What are three top items that are overlooked in corporate travel risk assessment and management policies, and why?

The top 3 items overlooked in corporate travel risk assessment and management policies are the policies themselves, the generic coverage and pre-travel requirements.

The reason the policies are a problem is that they make the assumption that every journey and traveller are exactly the same. Therefore they should all use the same terms of reference or be addressed all the same in a single policy. They fail to adequately segment the policy to include those travelling the first time, senior/junior managers, gender, groups or those with special circumstances. It is more about convenience and appearance that this has been allowed to happen, if they looked at travellers as individual assets first, just like the rest of the business, then policies would be inclusive of the variations and requirements.

Generic coverage, that is “everyone going to this destination is the same” has resulted in the bad practice and dangerously inaccurate low, medium and high ratings apportioned to countries. This means that a first time traveller to a low risk location is not prepared for the basic environment and little things that can cause delay, disruption or personal safety issues. Equally, a very prepared and frequent traveller to a location is considered as at risk as the first timer or novice. Not so at all.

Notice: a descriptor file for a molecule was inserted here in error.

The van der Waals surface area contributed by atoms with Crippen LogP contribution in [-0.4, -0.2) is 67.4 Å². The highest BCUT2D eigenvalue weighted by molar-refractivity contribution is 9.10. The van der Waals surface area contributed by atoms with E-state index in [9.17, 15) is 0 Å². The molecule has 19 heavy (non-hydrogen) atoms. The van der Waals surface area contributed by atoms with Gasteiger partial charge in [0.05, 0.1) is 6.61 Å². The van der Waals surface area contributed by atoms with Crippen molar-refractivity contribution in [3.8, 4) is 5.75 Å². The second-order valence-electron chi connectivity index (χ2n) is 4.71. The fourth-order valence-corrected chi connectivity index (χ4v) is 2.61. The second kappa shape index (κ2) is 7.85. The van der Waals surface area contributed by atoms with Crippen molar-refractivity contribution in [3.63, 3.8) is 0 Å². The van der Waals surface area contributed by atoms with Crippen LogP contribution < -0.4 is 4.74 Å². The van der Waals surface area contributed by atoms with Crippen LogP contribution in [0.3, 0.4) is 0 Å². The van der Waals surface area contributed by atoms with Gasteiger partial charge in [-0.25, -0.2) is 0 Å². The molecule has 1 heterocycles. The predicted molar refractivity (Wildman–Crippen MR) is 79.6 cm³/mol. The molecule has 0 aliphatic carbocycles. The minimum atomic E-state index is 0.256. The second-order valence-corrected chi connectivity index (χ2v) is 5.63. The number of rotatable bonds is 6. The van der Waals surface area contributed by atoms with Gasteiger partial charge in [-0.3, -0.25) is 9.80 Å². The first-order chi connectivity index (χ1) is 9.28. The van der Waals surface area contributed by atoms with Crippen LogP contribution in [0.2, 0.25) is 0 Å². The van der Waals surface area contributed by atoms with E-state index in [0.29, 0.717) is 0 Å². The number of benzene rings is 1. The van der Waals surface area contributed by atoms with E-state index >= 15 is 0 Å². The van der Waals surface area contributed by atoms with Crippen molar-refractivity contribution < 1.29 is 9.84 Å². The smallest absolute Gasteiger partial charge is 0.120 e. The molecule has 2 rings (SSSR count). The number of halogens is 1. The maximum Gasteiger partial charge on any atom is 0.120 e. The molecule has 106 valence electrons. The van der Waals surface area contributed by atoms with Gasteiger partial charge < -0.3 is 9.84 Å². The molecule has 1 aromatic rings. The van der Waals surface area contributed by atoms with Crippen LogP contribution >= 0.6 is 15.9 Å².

The culmination of these oversights is that the right people are not getting the right preparation and support. Businesses are wasting time and money on monitoring or categorising everyone the same for a particular location, rather than apportioning the highest support to the most at risk, regardless of the destination. This results in everyone getting the same very low level of education, training and preparation rather than starting with the most at risk, providing the most comprehensive education required and using the content to then educate everyone else in smaller, relevant portions. This would also reduce negative events and response costs.

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